Texas about to become third largest dairy state – but still must import milk

Texas about to become third largest dairy state – but still must import milk

Back to March 2023 Dairy Dispatch

Texas about to become third largest dairy state – but still must import milk

By Darren Turley, TAD Executive Director

The Texas dairy industry is blossoming into the third largest dairy state, according to several recent dairy industry publications. Texas’ milk production grew by 5.9% last year, more than all the other top 10 dairy states. With continued growth of nearly 6% annually for each of several years, it has been a challenge to sell all this additional fluid milk into an already full market, but it may be the key to the future continued success of the Texas dairy industry.

Texas is home to 9% of the nation’s population and more people are moving to Texas every year. Texas is a net importer of dairy products, reports Hoard’s Dairyman. Texas produced an amazing 550 pounds of dairy products per person, but that is not quite enough to achieve the 600 pounds per person that would make our state a net dairy product exporter. But more and more people want to become Texans every day and this will continue to drive dairy consumption which drives production as well.

It’s a very different to the situation in Idaho, the state we are about to surpass to become the third largest dairy producing state. Idaho is the nation’s leader of exported dairy products, but its population is only 1.9 million (less than the three largest cities in Texas) compared to our 30 million, and this will affect their future market expansions.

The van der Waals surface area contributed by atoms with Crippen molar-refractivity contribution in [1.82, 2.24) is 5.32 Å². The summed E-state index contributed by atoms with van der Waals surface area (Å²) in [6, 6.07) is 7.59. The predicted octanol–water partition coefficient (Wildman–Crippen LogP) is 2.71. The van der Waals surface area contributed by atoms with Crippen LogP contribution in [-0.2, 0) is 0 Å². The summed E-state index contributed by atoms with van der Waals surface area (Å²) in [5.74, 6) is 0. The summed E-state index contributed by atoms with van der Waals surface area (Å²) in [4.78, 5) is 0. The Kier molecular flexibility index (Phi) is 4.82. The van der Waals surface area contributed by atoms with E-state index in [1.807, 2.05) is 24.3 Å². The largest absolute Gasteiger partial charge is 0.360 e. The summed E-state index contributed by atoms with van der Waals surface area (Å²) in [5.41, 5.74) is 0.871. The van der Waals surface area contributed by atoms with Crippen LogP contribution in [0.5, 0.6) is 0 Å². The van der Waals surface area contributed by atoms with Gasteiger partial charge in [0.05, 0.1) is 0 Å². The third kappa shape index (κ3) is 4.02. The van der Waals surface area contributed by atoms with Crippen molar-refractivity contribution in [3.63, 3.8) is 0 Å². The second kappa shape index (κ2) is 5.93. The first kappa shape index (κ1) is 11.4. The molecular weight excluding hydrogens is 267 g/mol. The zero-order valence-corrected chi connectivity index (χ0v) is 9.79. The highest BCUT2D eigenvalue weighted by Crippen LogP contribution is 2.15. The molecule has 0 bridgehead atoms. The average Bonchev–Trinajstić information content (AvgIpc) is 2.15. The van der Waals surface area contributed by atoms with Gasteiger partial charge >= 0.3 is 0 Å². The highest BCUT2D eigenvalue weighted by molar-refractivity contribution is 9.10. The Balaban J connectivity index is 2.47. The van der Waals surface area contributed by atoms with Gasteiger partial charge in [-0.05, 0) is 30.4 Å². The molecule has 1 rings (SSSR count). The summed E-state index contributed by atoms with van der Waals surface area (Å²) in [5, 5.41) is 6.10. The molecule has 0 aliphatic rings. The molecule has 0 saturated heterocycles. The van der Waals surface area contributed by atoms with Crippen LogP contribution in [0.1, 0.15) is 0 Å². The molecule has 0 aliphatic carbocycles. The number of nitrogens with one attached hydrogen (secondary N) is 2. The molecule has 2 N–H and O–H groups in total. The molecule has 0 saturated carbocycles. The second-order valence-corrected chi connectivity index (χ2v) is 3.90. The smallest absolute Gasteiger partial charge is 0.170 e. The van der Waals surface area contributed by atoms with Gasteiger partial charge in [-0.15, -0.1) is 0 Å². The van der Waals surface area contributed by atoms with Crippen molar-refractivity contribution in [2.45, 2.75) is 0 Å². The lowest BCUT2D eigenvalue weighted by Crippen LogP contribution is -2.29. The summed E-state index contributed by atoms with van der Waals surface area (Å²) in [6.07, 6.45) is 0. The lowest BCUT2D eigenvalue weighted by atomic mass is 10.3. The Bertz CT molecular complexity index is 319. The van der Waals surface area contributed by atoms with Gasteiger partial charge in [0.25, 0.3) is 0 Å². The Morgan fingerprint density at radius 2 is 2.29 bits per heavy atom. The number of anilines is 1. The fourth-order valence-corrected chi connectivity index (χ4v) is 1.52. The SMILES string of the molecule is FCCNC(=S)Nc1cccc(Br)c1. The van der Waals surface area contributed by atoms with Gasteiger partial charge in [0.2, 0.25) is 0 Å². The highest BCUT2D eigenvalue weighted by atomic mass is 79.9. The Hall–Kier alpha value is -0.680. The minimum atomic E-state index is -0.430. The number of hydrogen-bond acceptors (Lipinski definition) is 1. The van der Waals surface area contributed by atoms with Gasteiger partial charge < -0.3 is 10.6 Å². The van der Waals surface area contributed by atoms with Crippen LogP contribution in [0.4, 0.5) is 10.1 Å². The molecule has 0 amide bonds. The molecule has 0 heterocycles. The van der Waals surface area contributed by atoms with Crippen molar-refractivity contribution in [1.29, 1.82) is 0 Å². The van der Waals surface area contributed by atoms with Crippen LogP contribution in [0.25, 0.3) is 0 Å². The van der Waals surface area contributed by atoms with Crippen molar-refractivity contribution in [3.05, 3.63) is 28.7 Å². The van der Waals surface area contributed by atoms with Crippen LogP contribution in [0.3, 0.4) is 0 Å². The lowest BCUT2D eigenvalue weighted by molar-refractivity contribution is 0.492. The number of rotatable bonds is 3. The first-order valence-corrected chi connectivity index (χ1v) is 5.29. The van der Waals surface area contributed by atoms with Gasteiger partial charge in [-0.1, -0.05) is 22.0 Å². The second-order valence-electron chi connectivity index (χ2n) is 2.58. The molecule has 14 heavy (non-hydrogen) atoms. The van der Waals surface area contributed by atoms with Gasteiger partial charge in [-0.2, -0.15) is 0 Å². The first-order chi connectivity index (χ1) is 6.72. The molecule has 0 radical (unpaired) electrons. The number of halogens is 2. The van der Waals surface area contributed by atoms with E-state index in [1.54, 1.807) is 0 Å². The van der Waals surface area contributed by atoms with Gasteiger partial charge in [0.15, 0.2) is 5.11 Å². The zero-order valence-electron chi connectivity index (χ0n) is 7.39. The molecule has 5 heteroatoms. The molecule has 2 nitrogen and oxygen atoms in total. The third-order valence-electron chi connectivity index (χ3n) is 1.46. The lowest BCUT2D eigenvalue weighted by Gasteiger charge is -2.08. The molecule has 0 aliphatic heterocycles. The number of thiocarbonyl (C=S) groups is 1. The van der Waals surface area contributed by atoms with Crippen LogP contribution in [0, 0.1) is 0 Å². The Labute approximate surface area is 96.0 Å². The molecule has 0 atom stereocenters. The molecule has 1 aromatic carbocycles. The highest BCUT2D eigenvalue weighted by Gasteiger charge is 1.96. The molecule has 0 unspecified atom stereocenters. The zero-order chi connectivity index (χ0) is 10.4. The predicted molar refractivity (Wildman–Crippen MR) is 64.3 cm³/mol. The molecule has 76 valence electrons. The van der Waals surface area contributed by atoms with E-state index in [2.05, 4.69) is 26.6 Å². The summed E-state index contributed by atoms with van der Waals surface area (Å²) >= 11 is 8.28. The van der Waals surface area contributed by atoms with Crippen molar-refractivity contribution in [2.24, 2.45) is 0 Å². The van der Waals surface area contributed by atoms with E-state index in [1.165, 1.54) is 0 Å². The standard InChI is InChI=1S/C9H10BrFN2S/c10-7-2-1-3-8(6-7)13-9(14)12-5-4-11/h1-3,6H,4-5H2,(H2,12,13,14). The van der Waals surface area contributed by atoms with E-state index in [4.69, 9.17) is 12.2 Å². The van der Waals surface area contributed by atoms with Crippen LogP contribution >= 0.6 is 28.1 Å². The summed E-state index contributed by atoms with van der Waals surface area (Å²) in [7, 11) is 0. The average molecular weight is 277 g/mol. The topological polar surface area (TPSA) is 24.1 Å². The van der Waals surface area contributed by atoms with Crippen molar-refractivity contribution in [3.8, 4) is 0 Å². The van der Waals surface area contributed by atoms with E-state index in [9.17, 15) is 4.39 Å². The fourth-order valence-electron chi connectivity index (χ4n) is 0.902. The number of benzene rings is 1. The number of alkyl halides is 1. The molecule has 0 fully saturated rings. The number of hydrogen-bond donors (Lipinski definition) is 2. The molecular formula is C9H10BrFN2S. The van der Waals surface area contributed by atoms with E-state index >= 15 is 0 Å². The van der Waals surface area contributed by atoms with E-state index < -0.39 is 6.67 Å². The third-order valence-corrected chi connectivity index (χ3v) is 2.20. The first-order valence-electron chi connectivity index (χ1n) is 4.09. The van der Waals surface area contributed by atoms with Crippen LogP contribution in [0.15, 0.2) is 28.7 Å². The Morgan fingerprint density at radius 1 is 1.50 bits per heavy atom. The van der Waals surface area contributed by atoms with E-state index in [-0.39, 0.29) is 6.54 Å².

With the upcoming processing plant openings, I am sure Texas will continue to expand its production in the upcoming years and become a net exporter. In the future, Texas will continue to take advantage of its position as neighbor to Mexico, the leading export market for U.S. dairy. This growing market will be key to the growth of Texas milk production.

That California, the leading dairy producing state, reduced production last year was a surprise. Production grew in the next four states, Wisconsin, Idaho, Texas and New York, but fell in the following five on the milk production list, Michigan, Minnesota, Pennsylvania, New Mexico and Washington. Our neighbor New Mexico had the largest drop, declining 8.4%. Texas’ climbing milk production will fill in for some of that loss.

The continued consolidation of the dairy industry across the nation drives the ability of some states to grow production as other states’ markets shrink. States with processing plants and that are exporting dairy products will continue to see growth. This is in conjunction with dairy export sales reaching a new high of 18% of the milk produced being used for exported products. The continued growth of the dairy industry is and will continue to be connected to increased exports sales across the globe.

As you can see, Texas dairy producers are poised to grow along with our population, our exports continue to increase to Mexico and abroad, and other states look to Texas to help fill their need for dairy products.  The Texas Association of Dairymen is excited to see the future growth of our state’s dairy industry and to help the industry thrive in Texas.

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